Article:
Finally, we reached the mansion of Molcajete Man. He looked different than I expected, but obviously he is a master of molcajeting.

 

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Molcajete Man crafting a molcajete.

 

We would have really loved to get our own molcajete by that time, but these mortars are just way too big to transport to the UK. At least they are if you are already sending a garage full of pumice there.

 

Thus our pumice week has ended, and we enter phase two: rocks! I can already promise you it will be an exciting ride, so visit us again!

3

We are delighted to welcome you to our Popocatépetl blog, which for the next three weeks will be fed with facts, anecdotes, pictures and maybe even videos of our fieldwork at two of the currently most active volcanoes in the world: Popocatépetl (henceforth: Popo) and Colima (henceforth: Colima).

 

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Our very first view on Popo, at dawn in Amecameca. Not yet convinced? Scroll down and prepare to be amazed!

 

But first things first: introductions. Our team includes Chiara, volcano-addicted petrologist at the Museum, Julie, passionate geochemist and lecturer at Imperial College, and me (Martin), their new PhD student. I'll be focusing all my energy on Popo in the coming years.

 

Together, we're setting out to shed light on what makes Popo erupt, a poorly understood yet very important issue, since there are more than 30 million people living around Popo – that’s about half the population of the UK! By analysing the rocks and crystals that Popo has erupted in the last 23,000 years, Chiara, Julie and myself are trying to find out more about how Popo works, which will hopefully help in forecasting future eruptions and keeping the people living there safe.

 

But to do all this, we first need rocks – a lot of rocks! And that’s exactly why we are in Mexico right now. Together with our local colleagues, Hugo and Guillem, we will spend our days at the volcano, looking for the freshest rocks around and putting them into plastic bags. As Popo is quite active in the moment, this is a quite exciting and dangerous task!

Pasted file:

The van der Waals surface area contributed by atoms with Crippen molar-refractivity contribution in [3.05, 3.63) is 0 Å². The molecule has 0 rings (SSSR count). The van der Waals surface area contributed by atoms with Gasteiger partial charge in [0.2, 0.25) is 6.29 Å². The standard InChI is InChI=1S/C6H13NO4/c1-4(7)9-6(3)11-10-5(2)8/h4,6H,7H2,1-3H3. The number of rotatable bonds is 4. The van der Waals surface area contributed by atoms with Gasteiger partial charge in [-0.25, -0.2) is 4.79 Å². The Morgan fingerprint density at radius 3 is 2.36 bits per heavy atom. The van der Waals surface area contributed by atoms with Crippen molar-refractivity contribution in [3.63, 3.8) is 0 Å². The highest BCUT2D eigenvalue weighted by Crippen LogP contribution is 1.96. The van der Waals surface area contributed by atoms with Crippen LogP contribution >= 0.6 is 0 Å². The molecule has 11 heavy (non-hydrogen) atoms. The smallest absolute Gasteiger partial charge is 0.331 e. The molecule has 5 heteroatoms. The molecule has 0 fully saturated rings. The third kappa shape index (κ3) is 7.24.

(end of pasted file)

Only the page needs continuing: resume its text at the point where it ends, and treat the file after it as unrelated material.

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Popo is in a steamy mood these days.

 

But before we dive into excitement and danger with you, we want to give you an idea of our experiences during the last 48 hours. We started in London Heathrow (25.3m above sea level) on Sunday night, arrived in Mexico City twelve hours later, went straight up to Paso de Cortes (3,400m a.s.l) to get a close grasp of Popo, then had a decent rest in our hotel in Amecameca, just to get up again at 5.30 the next morning for a 10-hour day of die-hard pumice sampling at almost 4,000m a.s.l.

 

Now we are a bit tired – so we thought we would give you and us an easy start with some Popo pictures, taken all around the volcano. You will surely agree that Popo is in good shape, and a truly admirable volcano – ‘a proper strat’, as Julie put it musically.

 

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Popo as seen from Paso de Cortes - preparing for the big bang?

 

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Volcanic eruptions are not the only danger lurking at Popo's flanks. Luckily Julie knows no fear and chases away the feral cow.

 

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After the cow-shock we seek comfort in some good old volcano stratigraphy!

 

If you want to know what Popo does next, how we deal with the thin air and the cows, and how fashionably we collect both hard and soft rocks, we urge you to come back here. Also, don’t be afraid to leave comments, questions, and general thoughts about volcanoes.

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We arrived on Tuesday, set up what will be our home for the week, with a stream babbling under.

 

We spent today visiting fossil shops and talking to the owners to see what was on offer and meet the collectors. We then went to the Lyme Regis Museum to talk to our colleagues there about new specimens and the local geology. Whilst there Emma had some fun dressing up as Mary Anning, the 'Princess of Palaeontology'.

 

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Emma dressed as Mary Anning with a newly acquired Ichthyosaur skull.

 

In the afternoon (after an ice cream by the sea) we set off for Seatown where we learnt about the geology and did a little fieldwork. The geology is the upper Lower Lias (about 185 Million years ago) - it is a marine setting with lots of belemnites and ammonites.

 

We found lots of bits of belemnite, but the highlight was definitely finding a phragmocone of a belemnite; the cone-shaped structure that housed the creature's internal organs. Of the ammonites, Aegeroceras was the most common find. However we did find part of an Amaltheus (My favourite Jurassic ammonite because of its rope-like keel).

 

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Seatown in the glorious sunshine.

 

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One of the many ammonites (Aegeroceras) we found

 

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Emma and Zoe in the field at Seatown.

 

Tomorrow we are heading off to a secondary school event in Dorchester to explain the wonders of cephalopod taxonomy. Now we are heading off to grab some well earned dinner! Come back to read more about our adventure!